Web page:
Biochemical, cytological, and immunological mechanisms of rhododendrol-induced leukoderma

J Dermatol Sci. 2015 Mar;77(3):146-9. doi: 10.1016/j.jdermsci.2015.02.001. Epub 2015 Feb 7.


Recently, an unexpected outbreak of patients with leukoderma occurred in Japan with the use of brightening/lightening cosmetics containing rhododendrol (RD). Patients developed leukoderma mostly on the skin sites repeatedly applied with RD, but some patients also had vitiligo-like lesions on the non-applied sites. RD is a tyrosinase-competitive inhibiting substance, thereby serving as an inhibitor of melanin synthesis. Upon inhibition of tyrosinase, RD is converted to new products such as tyrosinase-catalyzed hydroxyl-metabolite, which damage melanocytes. The melanocyte cell lysates seem to induce T-cell response. The frequencies of CD8+ T cells in both lesional skin and peripheral blood are significantly higher in the RD leukoderma as well as non-segmental vitiligo patients than in normal controls. In HLA-A*02:01 positive cases, circulating Melan-A-specific cytotoxic T cells can be detected at a high frequency. It is thus suggested that RD-induced leukoderma is induced by not only cytolysis of melanocytes but also subsequent immune reactions toward melanocytes.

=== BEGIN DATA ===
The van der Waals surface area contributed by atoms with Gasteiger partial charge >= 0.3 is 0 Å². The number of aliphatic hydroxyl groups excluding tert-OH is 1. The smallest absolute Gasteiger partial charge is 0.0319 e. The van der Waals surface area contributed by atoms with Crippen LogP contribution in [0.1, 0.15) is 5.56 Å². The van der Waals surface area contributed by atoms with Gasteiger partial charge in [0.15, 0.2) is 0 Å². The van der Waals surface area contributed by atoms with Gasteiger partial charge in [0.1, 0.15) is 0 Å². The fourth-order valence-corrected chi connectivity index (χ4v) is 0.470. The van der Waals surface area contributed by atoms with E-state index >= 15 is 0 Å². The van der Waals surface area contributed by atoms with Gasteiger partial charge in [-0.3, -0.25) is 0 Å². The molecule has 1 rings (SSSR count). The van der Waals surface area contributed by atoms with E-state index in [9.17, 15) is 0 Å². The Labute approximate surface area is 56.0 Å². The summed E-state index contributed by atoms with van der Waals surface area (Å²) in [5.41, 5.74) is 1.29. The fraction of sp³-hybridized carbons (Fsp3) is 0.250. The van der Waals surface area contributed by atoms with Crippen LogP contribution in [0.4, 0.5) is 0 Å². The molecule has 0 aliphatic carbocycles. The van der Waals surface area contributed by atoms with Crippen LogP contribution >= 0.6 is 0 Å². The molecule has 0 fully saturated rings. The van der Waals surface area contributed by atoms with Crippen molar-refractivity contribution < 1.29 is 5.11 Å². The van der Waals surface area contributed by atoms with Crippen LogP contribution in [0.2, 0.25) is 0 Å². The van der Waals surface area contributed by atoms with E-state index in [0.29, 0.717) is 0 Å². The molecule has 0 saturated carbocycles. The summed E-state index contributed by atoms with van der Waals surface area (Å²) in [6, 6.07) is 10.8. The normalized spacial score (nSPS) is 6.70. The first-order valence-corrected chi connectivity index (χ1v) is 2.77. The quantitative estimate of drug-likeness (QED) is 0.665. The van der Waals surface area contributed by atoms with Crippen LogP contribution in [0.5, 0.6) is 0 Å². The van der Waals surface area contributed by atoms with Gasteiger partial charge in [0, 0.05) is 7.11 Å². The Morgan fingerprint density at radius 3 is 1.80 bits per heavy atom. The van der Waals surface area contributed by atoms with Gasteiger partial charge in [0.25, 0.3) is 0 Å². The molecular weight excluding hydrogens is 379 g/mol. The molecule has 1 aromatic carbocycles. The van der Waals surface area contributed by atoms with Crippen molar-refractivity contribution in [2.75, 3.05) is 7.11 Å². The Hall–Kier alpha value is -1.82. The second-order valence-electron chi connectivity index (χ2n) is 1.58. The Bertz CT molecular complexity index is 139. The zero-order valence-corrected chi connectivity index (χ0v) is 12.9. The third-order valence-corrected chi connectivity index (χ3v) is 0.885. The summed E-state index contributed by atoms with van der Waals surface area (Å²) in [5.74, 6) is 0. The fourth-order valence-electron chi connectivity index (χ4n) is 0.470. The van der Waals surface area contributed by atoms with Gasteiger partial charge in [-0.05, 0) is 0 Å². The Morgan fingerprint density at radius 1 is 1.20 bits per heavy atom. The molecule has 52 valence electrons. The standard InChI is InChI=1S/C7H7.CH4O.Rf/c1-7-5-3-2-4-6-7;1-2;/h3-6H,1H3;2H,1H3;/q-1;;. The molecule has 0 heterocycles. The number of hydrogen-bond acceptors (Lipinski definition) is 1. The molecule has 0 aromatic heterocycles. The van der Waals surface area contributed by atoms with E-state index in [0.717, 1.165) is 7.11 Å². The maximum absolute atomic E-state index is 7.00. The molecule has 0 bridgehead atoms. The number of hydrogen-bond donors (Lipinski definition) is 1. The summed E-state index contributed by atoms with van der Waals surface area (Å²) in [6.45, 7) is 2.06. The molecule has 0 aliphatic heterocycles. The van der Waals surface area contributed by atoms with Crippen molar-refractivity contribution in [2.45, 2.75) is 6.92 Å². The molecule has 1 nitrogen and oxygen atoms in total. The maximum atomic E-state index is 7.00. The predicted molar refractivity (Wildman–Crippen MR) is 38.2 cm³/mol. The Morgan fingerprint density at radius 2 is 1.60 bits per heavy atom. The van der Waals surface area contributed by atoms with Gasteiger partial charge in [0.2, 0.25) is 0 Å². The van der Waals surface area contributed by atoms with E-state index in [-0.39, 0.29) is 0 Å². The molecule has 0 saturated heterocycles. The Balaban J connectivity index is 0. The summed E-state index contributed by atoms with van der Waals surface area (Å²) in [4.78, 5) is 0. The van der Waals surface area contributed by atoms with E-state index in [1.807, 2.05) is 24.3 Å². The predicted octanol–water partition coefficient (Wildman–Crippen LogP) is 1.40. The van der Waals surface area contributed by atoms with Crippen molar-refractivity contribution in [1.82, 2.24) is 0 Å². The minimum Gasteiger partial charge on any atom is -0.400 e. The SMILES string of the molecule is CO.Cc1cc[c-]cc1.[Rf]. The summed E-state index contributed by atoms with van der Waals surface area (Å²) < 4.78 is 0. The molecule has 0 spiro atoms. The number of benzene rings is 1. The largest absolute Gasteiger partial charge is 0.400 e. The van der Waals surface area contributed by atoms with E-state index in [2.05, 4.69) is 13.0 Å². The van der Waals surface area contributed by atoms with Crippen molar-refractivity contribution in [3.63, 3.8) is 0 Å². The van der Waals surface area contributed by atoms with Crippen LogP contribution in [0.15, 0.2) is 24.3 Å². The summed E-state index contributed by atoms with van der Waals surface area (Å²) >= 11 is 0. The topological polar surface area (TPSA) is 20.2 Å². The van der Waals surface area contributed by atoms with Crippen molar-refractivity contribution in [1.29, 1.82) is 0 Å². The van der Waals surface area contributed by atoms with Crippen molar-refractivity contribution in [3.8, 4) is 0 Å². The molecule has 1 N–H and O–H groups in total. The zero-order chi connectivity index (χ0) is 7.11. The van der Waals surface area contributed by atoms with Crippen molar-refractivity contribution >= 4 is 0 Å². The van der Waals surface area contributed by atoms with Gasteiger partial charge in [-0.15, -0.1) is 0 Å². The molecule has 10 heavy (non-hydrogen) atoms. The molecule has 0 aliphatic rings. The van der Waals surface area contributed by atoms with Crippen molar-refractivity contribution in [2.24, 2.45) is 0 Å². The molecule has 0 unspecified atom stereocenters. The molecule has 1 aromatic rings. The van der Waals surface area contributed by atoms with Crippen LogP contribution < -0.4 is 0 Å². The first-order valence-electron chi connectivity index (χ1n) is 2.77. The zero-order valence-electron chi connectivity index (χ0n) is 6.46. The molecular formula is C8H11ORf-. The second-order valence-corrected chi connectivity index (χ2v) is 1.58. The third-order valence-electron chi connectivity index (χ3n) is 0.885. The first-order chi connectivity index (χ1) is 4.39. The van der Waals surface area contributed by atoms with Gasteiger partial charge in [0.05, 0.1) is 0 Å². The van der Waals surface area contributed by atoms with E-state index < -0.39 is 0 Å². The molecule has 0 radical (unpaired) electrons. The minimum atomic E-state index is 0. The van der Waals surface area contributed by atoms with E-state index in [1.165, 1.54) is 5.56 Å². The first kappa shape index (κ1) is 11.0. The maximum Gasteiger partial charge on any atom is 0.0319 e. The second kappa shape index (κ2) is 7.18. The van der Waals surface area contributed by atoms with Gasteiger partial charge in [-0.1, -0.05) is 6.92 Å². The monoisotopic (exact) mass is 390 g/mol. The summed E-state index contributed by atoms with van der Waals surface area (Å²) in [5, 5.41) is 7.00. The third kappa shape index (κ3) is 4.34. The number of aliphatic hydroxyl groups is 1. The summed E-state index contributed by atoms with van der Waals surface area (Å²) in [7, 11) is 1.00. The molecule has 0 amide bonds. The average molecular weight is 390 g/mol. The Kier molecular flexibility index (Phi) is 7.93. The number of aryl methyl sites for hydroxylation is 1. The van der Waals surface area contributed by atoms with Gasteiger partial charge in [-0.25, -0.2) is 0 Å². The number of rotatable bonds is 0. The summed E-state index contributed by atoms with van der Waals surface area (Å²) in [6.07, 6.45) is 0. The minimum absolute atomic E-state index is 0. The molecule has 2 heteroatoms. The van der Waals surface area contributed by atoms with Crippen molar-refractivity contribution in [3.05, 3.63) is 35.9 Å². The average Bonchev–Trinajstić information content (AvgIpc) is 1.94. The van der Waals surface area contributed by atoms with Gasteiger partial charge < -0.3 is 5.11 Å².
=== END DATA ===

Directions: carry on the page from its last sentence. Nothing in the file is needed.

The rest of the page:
Keywords: Leukoderma; Rhododendrol; Tyrosinase.

Publication types

  • Research Support, Non-U.S. Gov't
  • Review

MeSH terms

  • Butanols / adverse effects*
  • Butanols / metabolism
  • CD8-Positive T-Lymphocytes*
  • Cosmetics / adverse effects
  • Humans
  • Hypopigmentation / chemically induced*
  • Hypopigmentation / enzymology
  • Hypopigmentation / immunology
  • Melanocytes / drug effects
  • Melanocytes / immunology
  • Monophenol Monooxygenase / antagonists & inhibitors*


  • Butanols
  • Cosmetics
  • rhododendrol
  • Monophenol Monooxygenase